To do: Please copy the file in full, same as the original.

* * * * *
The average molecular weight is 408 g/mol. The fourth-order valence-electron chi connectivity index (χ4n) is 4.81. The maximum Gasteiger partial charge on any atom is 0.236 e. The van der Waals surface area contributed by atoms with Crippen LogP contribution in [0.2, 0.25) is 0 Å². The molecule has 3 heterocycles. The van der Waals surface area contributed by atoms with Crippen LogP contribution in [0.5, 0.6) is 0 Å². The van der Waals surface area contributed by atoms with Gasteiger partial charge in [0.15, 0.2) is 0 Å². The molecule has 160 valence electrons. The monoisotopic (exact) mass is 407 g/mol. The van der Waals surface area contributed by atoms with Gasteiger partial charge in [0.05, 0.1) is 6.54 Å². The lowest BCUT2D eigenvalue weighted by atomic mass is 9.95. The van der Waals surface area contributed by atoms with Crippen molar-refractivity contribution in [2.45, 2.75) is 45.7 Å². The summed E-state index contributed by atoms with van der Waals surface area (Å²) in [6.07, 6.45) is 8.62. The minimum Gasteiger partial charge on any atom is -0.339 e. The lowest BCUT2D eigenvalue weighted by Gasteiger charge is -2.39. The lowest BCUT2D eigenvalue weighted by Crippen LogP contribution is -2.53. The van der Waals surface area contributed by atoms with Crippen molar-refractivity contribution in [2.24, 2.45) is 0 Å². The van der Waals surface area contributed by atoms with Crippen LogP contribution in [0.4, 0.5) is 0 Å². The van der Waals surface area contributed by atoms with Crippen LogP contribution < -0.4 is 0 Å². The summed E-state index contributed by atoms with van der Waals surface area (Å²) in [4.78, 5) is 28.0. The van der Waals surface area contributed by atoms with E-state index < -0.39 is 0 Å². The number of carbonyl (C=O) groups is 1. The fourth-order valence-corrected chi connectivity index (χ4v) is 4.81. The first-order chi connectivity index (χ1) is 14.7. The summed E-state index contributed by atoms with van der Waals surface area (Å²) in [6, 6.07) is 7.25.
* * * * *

The average molecular weight is 408 g/mol. The fourth-order valence-electron chi connectivity index (χ4n) is 4.81. The maximum Gasteiger partial charge on any atom is 0.236 e. The van der Waals surface area contributed by atoms with Crippen LogP contribution in [0.2, 0.25) is 0 Å². The molecule has 3 heterocycles. The van der Waals surface area contributed by atoms with Crippen LogP contribution in [0.5, 0.6) is 0 Å². The van der Waals surface area contributed by atoms with Gasteiger partial charge in [0.15, 0.2) is 0 Å². The molecule has 160 valence electrons. The monoisotopic (exact) mass is 407 g/mol. The van der Waals surface area contributed by atoms with Gasteiger partial charge in [0.05, 0.1) is 6.54 Å². The lowest BCUT2D eigenvalue weighted by atomic mass is 9.95. The van der Waals surface area contributed by atoms with Crippen molar-refractivity contribution in [2.45, 2.75) is 45.7 Å². The summed E-state index contributed by atoms with van der Waals surface area (Å²) in [6.07, 6.45) is 8.62. The minimum Gasteiger partial charge on any atom is -0.339 e. The lowest BCUT2D eigenvalue weighted by Gasteiger charge is -2.39. The lowest BCUT2D eigenvalue weighted by Crippen LogP contribution is -2.53. The van der Waals surface area contributed by atoms with Crippen molar-refractivity contribution in [2.24, 2.45) is 0 Å². The van der Waals surface area contributed by atoms with Crippen LogP contribution in [0.4, 0.5) is 0 Å². The van der Waals surface area contributed by atoms with Crippen LogP contribution < -0.4 is 0 Å². The summed E-state index contributed by atoms with van der Waals surface area (Å²) in [4.78, 5) is 28.0. The van der Waals surface area contributed by atoms with E-state index < -0.39 is 0 Å². The number of carbonyl (C=O) groups is 1. The fourth-order valence-corrected chi connectivity index (χ4v) is 4.81. The first-order chi connectivity index (χ1) is 14.7. The summed E-state index contributed by atoms with van der Waals surface area (Å²) in [6, 6.07) is 7.25.